Hon. Mr. Wells: Mr. Chairman, on a point of privilege: Let me say to the member, that got mixed up in the procedures of how we handle questions on the Notice Paper. Questions are on and then when the House prorogues they drop off and technically, I gather, they then have to be reasked in order to be answered. I apologize if there was a dispute or if there was lateness because of that.

I want to say to the member that there is no arrogance on the part of anyone over here in answering these matters. If any member of this House, whatever side he or she sits on, wants information on tax matters such as that which are of a very parochial nature, he will get his answer much faster if he gives them to me at question period. By handing me a note or writing me a letter, he will have them back within a couple of weeks. Putting them on the Notice Paper I suggest is not the best way to get answers to questions like that. We will handle them very quickly if members just ask us.

Mr. Grande: Mr. Chairman, I appreciate what the minister is saying, that if I have a question I should give him a note and he will get the information for me as fast as possible. However, the fact is that we have the Notice Paper. The fact is that I wanted that information he gave me recorded somewhere, for some purpose or other, so the people would know the kind of information that is provided in that answer.

However, the minister is saying there was a mixup. I understand, and perhaps I am wrong here, that if there is an interim reply to a question on the Notice Paper and the interim reply while the Legislature sits states a date, whether the Legislature sits on that particular date or not, there is a commitment to make the reply at that time.

I am not saying to the minister there was a little bungling there. I can understand that; it occurs. But the fact is that people had that answer on March 5, which I did not have. As a matter of fact, the answer the mayor had in her hands, dated March 5, was a fuller reply than the reply I received on April 25. I want to leave it at that point.

Hon. Mr. Wells: There is nothing unusual about that. The mayor would have a fuller reply.

Mr. Grande: The fact is that the mayor did not have that information prior to me putting the question on the Notice Paper. If the minister wants to provide information to the mayor or controllers of the borough of York, he is welcome to do so. I would urge him to communicate with the people in the borough of York. But when I put a question on the Notice Paper to get information from this government, then I would think it would be common sense that the answer would be coming to me first and then the minister could disseminate it wherever he wants it. If he wanted to get information from the borough of York, fine, he should get the information for him to answer the question.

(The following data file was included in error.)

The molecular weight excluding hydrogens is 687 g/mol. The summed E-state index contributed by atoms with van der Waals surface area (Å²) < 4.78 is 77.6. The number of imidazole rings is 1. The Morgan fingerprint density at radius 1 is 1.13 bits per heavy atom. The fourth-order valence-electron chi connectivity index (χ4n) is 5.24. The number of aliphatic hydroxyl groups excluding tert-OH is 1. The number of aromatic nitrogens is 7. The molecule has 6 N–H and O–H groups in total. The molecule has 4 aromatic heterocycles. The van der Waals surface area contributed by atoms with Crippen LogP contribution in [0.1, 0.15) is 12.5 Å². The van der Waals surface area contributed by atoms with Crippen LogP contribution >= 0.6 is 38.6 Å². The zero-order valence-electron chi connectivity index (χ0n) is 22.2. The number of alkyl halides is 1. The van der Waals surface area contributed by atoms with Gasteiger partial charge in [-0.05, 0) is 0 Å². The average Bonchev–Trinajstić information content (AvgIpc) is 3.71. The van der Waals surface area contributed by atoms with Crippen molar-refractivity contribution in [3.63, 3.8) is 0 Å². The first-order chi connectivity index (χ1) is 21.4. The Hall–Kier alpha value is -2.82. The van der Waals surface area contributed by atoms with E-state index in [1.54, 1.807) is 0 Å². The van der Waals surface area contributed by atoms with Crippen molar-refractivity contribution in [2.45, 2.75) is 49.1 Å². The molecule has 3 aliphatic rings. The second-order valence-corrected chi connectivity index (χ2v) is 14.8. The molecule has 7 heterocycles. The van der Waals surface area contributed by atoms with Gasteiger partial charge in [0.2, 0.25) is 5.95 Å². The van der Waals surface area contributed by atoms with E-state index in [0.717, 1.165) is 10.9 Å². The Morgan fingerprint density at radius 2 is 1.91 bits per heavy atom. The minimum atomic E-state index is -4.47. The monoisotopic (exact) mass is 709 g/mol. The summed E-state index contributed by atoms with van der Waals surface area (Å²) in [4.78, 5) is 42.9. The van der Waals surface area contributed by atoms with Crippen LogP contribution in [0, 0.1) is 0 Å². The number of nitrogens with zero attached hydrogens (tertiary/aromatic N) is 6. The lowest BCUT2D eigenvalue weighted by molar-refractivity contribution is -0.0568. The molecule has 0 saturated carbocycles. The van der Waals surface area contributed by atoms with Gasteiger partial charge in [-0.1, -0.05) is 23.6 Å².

Anyway, that is not the major reason why I am up. I thought I should note that for the minister just in passing. But I have been getting up in this Legislature, in committees and in here, and talking to the minister and to other people in this government about the problems of the borough of York, and they seem to be turning a deaf ear.

I appreciate the fact, as someone once said, that unless you repeat something 16 times and don’t change any words during the repetition of what you are attempting to put across, in those 16 times it will not be understood, it will not even begin to sink in. If the minister and the government want that kind of repetition in this Legislature, I am prepared to stand up here day after day, or month after month, or year after year, and repeat the same things.

In October, when I was talking about the discrepancy that exists in the mill rate between the borough of York and the Metro average -- and that discrepancy in 1979 was nine mills -- the minister’s reply as reported at page 3895 of Hansard was: “It is in general municipal purposes, the local responsibility of the borough of York, where the problem arises: that is where its mill rate is 52.6 compared with the general average of 40.3 for general municipal purposes. It is that particular area where the real problem occurs, where the balance isn’t maintained.”

In other words, the minister was saying it is not the Metro levy and it is not for school board purposes, because the borough of York does all right there -- at least the mill rate is consistent with the other boroughs. But, because of how the borough is run, the minister was saying, they require more money to run that borough than do the people in North York to run their municipal affairs.

If that is not a slap to those people who are running that municipality, then I don’t know what else it is. But let it be that way, since the minister decided to put it in that fashion. However, what I understand from that municipality is that a person, an employee, a civil servant from the very ministry we are talking about, has been spending quite a bit of time in the borough of York to find out how they can bring down that general municipal purposes mill rate. I guess you know what has happened. They may have worked as hard as they could, but they have been unable to decide on any particular areas where the cutbacks should be effected.